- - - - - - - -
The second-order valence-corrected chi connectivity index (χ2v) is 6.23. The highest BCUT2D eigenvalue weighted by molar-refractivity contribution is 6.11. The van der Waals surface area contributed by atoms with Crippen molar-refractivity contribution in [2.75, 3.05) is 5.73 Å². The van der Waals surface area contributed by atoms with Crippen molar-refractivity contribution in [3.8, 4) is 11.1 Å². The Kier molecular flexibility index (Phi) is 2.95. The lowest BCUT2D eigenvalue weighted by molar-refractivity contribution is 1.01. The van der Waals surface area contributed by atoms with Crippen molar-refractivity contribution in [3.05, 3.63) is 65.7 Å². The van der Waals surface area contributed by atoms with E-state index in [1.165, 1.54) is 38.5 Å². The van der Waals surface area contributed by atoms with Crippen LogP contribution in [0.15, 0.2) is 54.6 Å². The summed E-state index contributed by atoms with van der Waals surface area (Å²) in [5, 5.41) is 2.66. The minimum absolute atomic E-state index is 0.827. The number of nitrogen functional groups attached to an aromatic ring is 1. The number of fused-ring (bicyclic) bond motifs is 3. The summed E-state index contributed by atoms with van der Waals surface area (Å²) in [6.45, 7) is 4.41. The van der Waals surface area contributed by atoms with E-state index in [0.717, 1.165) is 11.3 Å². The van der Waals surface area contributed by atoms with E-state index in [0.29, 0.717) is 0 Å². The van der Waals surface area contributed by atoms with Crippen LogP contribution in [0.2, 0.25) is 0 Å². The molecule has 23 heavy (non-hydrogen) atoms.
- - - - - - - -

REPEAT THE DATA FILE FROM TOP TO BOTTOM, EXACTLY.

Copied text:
The second-order valence-corrected chi connectivity index (χ2v) is 6.23. The highest BCUT2D eigenvalue weighted by molar-refractivity contribution is 6.11. The van der Waals surface area contributed by atoms with Crippen molar-refractivity contribution in [2.75, 3.05) is 5.73 Å². The van der Waals surface area contributed by atoms with Crippen molar-refractivity contribution in [3.8, 4) is 11.1 Å². The Kier molecular flexibility index (Phi) is 2.95. The lowest BCUT2D eigenvalue weighted by molar-refractivity contribution is 1.01. The van der Waals surface area contributed by atoms with Crippen molar-refractivity contribution in [3.05, 3.63) is 65.7 Å². The van der Waals surface area contributed by atoms with E-state index in [1.165, 1.54) is 38.5 Å². The van der Waals surface area contributed by atoms with Crippen LogP contribution in [0.15, 0.2) is 54.6 Å². The summed E-state index contributed by atoms with van der Waals surface area (Å²) in [5, 5.41) is 2.66. The minimum absolute atomic E-state index is 0.827. The number of nitrogen functional groups attached to an aromatic ring is 1. The number of fused-ring (bicyclic) bond motifs is 3. The summed E-state index contributed by atoms with van der Waals surface area (Å²) in [6.45, 7) is 4.41. The van der Waals surface area contributed by atoms with E-state index in [0.717, 1.165) is 11.3 Å². The van der Waals surface area contributed by atoms with E-state index in [0.29, 0.717) is 0 Å². The van der Waals surface area contributed by atoms with Crippen LogP contribution in [0.2, 0.25) is 0 Å². The molecule has 23 heavy (non-hydrogen) atoms.